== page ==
Coyne against Panpsychism

The evolutionary biologist Jerry Coyne has long been against panpsychism. He recently published a blog post against the position, or more precisely against an argument raised by Philio Goth in favor of that position. I want to make a few comments on Coyne’s counter-argument. During it, he says –

the absence of evidence that [a rock] has any experience at all—which includes the absence of sense organs, nerves, or any way to get “qualia”—means that we needn’t even consider the idea.

That’s the key point – a rock certainly doesn’t have sense organs, nerves, and so on. But it is quite clear that what’s important about these is not that they’re made of carbon, but rather the (amazingly-complex) information processing they do in the brain. Presumably other types of similar but non-organic information-processing WOULD be conscious. That’s the key idea of modern panpsychism.

No modern panpsychist maintains that tables have a human-like Mind or spirit. They have what conscious content their physical information-processing supports. This clearly doesn’t include anything complicated like vision, pain, self-consciousness, or so on.

Once you accept that information processing is the key, you’re led to try to develop a theory that captures the kind of information processing that DOES lead to consciousness. This theory must fit the consciousness of human brains (that’s the empirical test the theory must meet), yet be general enough to be applicable to any system (if only to say that “this system doesn’t have any consciousness”).

The thing is that once you’re thinking in terms of information processing, you realize a rock DOES engage in some sort of – VERY basic – information processing. So does your theory attribute to it some, VERY low, consciousness?

There are two camps here. One, led by Tononi, maintains a principle of “Exclusion”: noting that a group of humans does not have a shared consciousness, they maintain that we need to identify only the places where the information processing is most concentrated (using the right metric), and there will be consciousness there but not a united consciousness. So that a rock will NOT have a single unified consciousness, just like a group of humans would not, but it would have parts with their own minuscule consciousness – nothing like the complex human mind! – just like that group of humans has parts (the humans) which are conscious.

Others, chiefly Koch, see no need for the principle of exclusion. One can recognize the highly complex consciousness of each individual in the group while also at the same time recognize the flimsy and very weak information processing, and hence consciousness, of the group as a whole. What you end up with is a picture of reality as overlapping consciousnesses – the rock has parts which have a slight consciousness, and also has a slight consciousness as a whole.

I’m more attracted to the latter view. It seems more parsimonious and less arbitrary.

But Cyone’s main attack is against the ‘continuity argument’, which maintains that since human brains are matter that is conscious it’s more parsimonious to assume all matter is. Coyne remarks,

But the continuity argument seems to me flawed. Mind is an emergent property, but so are many aspects of life that distinguish it from non-life: metabolism, hereditary material, directed movement, an “intentional stance”, and so on. Yes, all of these properties are ultimately reducible to molecules, in the sense that their actions must be consistent with the physics of the constituent atoms. But that doesn’t mean that, at some stage in evolution, emergent properties can arise that are not derivable from the properties of atoms.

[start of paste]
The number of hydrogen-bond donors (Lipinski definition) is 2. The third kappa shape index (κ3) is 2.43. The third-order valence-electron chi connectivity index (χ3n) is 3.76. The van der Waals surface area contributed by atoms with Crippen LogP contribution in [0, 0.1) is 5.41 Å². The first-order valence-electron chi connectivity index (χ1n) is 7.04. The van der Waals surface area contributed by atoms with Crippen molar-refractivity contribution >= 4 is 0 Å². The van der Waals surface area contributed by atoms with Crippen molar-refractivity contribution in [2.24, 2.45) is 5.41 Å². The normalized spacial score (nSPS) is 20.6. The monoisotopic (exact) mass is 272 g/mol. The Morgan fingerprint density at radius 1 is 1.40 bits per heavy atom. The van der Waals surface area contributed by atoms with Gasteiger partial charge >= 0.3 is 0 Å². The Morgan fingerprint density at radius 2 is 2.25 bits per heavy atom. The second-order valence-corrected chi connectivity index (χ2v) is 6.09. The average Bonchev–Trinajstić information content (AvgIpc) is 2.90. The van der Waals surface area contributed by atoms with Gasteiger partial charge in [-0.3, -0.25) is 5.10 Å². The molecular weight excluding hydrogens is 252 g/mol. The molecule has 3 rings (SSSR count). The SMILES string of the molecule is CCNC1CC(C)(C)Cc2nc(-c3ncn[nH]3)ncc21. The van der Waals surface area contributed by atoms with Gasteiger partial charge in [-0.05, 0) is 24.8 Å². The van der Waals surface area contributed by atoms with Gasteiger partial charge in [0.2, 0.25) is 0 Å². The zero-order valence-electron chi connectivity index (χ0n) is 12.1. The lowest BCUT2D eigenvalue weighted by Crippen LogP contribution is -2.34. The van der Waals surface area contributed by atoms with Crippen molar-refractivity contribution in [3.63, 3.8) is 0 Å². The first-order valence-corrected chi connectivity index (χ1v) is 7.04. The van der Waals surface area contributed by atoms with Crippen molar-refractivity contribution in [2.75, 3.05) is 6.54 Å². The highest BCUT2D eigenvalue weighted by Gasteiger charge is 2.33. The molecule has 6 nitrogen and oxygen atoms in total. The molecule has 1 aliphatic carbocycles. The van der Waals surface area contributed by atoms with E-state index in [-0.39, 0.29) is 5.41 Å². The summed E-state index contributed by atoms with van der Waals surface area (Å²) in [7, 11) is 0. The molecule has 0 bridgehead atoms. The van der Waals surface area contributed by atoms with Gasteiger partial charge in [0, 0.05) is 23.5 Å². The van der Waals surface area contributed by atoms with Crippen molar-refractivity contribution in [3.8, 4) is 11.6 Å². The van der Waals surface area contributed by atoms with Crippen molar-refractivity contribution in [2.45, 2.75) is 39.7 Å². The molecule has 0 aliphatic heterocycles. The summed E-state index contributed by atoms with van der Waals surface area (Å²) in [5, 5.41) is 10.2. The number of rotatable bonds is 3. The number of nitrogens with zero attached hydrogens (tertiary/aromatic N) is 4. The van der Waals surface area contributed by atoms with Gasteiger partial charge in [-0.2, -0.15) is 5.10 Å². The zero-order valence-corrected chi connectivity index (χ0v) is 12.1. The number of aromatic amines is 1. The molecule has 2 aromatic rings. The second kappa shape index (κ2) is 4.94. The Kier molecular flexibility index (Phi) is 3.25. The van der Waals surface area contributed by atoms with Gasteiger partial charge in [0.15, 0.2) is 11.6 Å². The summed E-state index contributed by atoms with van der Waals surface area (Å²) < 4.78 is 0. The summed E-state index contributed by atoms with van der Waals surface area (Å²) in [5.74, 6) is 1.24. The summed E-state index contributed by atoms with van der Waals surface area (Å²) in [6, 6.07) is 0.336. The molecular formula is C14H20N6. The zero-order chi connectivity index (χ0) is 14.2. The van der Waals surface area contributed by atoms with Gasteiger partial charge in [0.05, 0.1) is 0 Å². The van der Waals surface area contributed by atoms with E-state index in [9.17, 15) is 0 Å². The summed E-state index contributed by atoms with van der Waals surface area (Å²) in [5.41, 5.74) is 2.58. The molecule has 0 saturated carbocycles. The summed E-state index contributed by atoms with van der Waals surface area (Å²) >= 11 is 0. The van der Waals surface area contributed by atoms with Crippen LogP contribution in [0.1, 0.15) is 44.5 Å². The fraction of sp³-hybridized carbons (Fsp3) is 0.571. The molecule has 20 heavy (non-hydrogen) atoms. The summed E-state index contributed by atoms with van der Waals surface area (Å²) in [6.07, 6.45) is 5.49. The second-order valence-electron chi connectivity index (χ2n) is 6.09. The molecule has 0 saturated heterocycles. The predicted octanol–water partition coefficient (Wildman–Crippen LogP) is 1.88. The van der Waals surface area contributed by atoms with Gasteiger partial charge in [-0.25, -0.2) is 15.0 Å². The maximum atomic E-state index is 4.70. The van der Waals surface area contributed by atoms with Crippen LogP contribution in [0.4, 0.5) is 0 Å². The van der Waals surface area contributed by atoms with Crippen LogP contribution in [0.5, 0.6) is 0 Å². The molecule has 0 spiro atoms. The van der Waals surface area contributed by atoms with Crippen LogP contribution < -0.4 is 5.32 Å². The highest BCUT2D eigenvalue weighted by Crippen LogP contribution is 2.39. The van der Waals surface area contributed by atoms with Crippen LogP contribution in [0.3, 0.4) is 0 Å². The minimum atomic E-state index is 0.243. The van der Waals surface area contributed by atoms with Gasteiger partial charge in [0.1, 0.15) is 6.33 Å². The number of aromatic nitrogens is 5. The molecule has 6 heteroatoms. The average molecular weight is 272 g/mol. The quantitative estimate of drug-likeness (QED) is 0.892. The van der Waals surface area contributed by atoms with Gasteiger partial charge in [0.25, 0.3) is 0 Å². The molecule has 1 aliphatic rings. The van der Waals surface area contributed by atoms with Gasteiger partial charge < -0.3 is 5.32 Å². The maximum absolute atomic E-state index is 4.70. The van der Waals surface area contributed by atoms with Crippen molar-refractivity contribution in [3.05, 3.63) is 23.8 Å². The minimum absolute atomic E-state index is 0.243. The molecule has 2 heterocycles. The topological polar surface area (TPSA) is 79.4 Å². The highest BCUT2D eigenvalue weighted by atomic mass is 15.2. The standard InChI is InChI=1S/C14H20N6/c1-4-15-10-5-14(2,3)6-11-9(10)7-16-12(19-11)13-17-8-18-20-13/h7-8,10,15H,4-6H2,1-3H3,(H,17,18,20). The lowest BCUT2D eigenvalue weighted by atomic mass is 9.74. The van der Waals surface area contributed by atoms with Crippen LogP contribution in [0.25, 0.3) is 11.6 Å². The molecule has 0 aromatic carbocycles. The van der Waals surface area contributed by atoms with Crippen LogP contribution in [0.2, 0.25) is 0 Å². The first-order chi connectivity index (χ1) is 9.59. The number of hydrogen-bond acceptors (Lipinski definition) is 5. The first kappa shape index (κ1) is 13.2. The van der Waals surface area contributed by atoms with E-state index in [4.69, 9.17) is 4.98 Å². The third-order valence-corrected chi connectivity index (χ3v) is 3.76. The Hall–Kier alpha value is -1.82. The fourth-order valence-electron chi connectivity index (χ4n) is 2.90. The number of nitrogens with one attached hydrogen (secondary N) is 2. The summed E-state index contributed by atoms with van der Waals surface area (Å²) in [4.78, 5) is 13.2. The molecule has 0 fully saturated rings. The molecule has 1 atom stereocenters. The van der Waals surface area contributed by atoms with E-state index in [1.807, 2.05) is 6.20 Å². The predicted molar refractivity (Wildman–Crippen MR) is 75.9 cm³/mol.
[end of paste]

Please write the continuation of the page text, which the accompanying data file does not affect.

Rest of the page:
The problem with this is that “consciousness” is unlike “directed movement”. Directed movement is ultimately physics, at a higher lever of description. It is about physical states and their dynamics. Consciousness is about internal states, about how something feels like from the inside rather than what its physical state is. And that’s gap that just can’t be crossed. Phenomenal properties are not reducible to to physical ones, they are not derivable from the objective (as opposed to subjective, if any) properties of atoms.

That’s why the panpsychists maintain that we need to add a psycho-physical law, in addition to the physical ones – we need to say that such-and-such a system feels like that. The attempt to produce a working panpsychist theory of consciousness (i.e. to make one that does actually make verifiable predictions about the human mind) is the attempt to come up with such a general (and correct) law.

Finally, Coyne also raises the claim that panpsychism is a religious idea.

It seems to me that panpsychism is a numinous concept that feeds into religion by asserting that the whole universe is conscious, which some people consider a religious attitude.

Modern panpsychism is a naturalistic idea – it is the attempt to construct a theory that will explain how consciousness arises in human brains without any appeal to souls, without violating the laws of nature, without any thing supernatural. It may very well be that some adherents of panpsychism, or those pushing it, are doing it for religious reasons, I don’t know, but regardless the theory is fundamentally and strongly a naturalistic attempt at explaining consciousness.

As for the idea of a “conscious universe” – this is diametrically opposed to modern panpsychism. Far-away parts of the universe are causally separated from each other so they engage in no joint information processing and, hence, would have no single unifying consciousness. None at all. If any religiously-minded people are attracted to modern panpsychism because they think it includes a universal consciousness, they are sorely mistaken.

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